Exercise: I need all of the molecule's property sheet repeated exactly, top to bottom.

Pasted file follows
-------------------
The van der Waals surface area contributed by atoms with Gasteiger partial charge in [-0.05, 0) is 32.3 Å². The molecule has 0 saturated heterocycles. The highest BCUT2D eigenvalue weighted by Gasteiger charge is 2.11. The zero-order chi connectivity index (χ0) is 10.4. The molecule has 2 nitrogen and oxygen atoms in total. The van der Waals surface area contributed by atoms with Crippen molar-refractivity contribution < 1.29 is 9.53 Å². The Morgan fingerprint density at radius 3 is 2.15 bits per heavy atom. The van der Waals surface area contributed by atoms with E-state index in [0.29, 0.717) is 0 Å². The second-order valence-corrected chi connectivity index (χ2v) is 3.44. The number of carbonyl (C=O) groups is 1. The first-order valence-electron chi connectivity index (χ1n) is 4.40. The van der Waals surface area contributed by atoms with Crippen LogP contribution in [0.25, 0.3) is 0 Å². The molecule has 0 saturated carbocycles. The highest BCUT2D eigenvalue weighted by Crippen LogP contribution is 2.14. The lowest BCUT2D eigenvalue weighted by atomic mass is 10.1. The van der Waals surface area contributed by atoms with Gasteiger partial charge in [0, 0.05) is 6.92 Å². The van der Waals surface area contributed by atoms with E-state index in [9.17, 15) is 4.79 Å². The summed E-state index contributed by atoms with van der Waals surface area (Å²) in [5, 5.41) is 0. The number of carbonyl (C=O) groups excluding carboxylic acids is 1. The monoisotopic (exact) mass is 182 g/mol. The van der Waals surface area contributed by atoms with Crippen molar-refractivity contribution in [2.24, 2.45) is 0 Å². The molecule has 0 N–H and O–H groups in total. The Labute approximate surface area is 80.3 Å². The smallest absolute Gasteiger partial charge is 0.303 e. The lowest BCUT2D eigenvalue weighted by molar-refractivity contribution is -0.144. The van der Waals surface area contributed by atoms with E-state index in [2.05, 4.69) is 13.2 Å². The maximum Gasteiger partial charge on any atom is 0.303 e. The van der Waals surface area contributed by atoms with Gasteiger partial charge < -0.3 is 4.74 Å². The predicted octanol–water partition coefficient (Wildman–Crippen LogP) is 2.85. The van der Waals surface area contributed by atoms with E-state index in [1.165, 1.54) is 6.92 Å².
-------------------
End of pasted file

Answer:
The van der Waals surface area contributed by atoms with Gasteiger partial charge in [-0.05, 0) is 32.3 Å². The molecule has 0 saturated heterocycles. The highest BCUT2D eigenvalue weighted by Gasteiger charge is 2.11. The zero-order chi connectivity index (χ0) is 10.4. The molecule has 2 nitrogen and oxygen atoms in total. The van der Waals surface area contributed by atoms with Crippen molar-refractivity contribution < 1.29 is 9.53 Å². The Morgan fingerprint density at radius 3 is 2.15 bits per heavy atom. The van der Waals surface area contributed by atoms with E-state index in [0.29, 0.717) is 0 Å². The second-order valence-corrected chi connectivity index (χ2v) is 3.44. The number of carbonyl (C=O) groups is 1. The first-order valence-electron chi connectivity index (χ1n) is 4.40. The van der Waals surface area contributed by atoms with Crippen LogP contribution in [0.25, 0.3) is 0 Å². The molecule has 0 saturated carbocycles. The highest BCUT2D eigenvalue weighted by Crippen LogP contribution is 2.14. The lowest BCUT2D eigenvalue weighted by atomic mass is 10.1. The van der Waals surface area contributed by atoms with Gasteiger partial charge in [0, 0.05) is 6.92 Å². The van der Waals surface area contributed by atoms with E-state index in [9.17, 15) is 4.79 Å². The summed E-state index contributed by atoms with van der Waals surface area (Å²) in [5, 5.41) is 0. The number of carbonyl (C=O) groups excluding carboxylic acids is 1. The monoisotopic (exact) mass is 182 g/mol. The van der Waals surface area contributed by atoms with Crippen molar-refractivity contribution in [2.24, 2.45) is 0 Å². The molecule has 0 N–H and O–H groups in total. The Labute approximate surface area is 80.3 Å². The smallest absolute Gasteiger partial charge is 0.303 e. The lowest BCUT2D eigenvalue weighted by molar-refractivity contribution is -0.144. The van der Waals surface area contributed by atoms with E-state index in [2.05, 4.69) is 13.2 Å². The maximum Gasteiger partial charge on any atom is 0.303 e. The van der Waals surface area contributed by atoms with Gasteiger partial charge < -0.3 is 4.74 Å². The predicted octanol–water partition coefficient (Wildman–Crippen LogP) is 2.85. The van der Waals surface area contributed by atoms with E-state index in [1.165, 1.54) is 6.92 Å².